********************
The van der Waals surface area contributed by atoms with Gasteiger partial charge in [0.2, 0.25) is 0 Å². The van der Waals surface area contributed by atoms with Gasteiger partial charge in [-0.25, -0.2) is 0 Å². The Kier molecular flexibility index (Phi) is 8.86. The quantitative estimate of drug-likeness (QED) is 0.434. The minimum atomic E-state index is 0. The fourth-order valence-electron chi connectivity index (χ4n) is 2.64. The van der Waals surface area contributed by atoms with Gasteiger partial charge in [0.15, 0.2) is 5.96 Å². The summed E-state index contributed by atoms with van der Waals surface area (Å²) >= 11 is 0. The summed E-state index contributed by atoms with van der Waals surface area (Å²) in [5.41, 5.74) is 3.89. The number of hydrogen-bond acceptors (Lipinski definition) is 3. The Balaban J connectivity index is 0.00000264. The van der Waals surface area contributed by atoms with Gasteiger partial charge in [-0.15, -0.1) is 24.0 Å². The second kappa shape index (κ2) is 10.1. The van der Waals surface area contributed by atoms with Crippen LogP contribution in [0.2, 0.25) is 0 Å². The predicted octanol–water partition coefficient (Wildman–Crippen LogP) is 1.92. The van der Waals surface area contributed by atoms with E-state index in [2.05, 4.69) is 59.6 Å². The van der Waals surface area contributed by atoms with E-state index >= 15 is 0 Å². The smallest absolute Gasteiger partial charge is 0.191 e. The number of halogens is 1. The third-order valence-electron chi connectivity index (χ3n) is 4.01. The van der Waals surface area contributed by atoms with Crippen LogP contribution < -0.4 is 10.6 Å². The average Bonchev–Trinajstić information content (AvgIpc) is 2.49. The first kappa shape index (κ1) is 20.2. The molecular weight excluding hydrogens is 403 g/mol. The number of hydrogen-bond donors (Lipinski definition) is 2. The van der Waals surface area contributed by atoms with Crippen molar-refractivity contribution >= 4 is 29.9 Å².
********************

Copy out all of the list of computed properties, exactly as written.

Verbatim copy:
The van der Waals surface area contributed by atoms with Gasteiger partial charge in [0.2, 0.25) is 0 Å². The van der Waals surface area contributed by atoms with Gasteiger partial charge in [-0.25, -0.2) is 0 Å². The Kier molecular flexibility index (Phi) is 8.86. The quantitative estimate of drug-likeness (QED) is 0.434. The minimum atomic E-state index is 0. The fourth-order valence-electron chi connectivity index (χ4n) is 2.64. The van der Waals surface area contributed by atoms with Gasteiger partial charge in [0.15, 0.2) is 5.96 Å². The summed E-state index contributed by atoms with van der Waals surface area (Å²) >= 11 is 0. The summed E-state index contributed by atoms with van der Waals surface area (Å²) in [5.41, 5.74) is 3.89. The number of hydrogen-bond acceptors (Lipinski definition) is 3. The Balaban J connectivity index is 0.00000264. The van der Waals surface area contributed by atoms with Gasteiger partial charge in [-0.15, -0.1) is 24.0 Å². The second kappa shape index (κ2) is 10.1. The van der Waals surface area contributed by atoms with Crippen LogP contribution in [0.2, 0.25) is 0 Å². The predicted octanol–water partition coefficient (Wildman–Crippen LogP) is 1.92. The van der Waals surface area contributed by atoms with E-state index in [2.05, 4.69) is 59.6 Å². The van der Waals surface area contributed by atoms with E-state index >= 15 is 0 Å². The smallest absolute Gasteiger partial charge is 0.191 e. The number of halogens is 1. The third-order valence-electron chi connectivity index (χ3n) is 4.01. The van der Waals surface area contributed by atoms with Crippen LogP contribution < -0.4 is 10.6 Å². The average Bonchev–Trinajstić information content (AvgIpc) is 2.49. The first kappa shape index (κ1) is 20.2. The molecular weight excluding hydrogens is 403 g/mol. The number of hydrogen-bond donors (Lipinski definition) is 2. The van der Waals surface area contributed by atoms with Crippen molar-refractivity contribution >= 4 is 29.9 Å².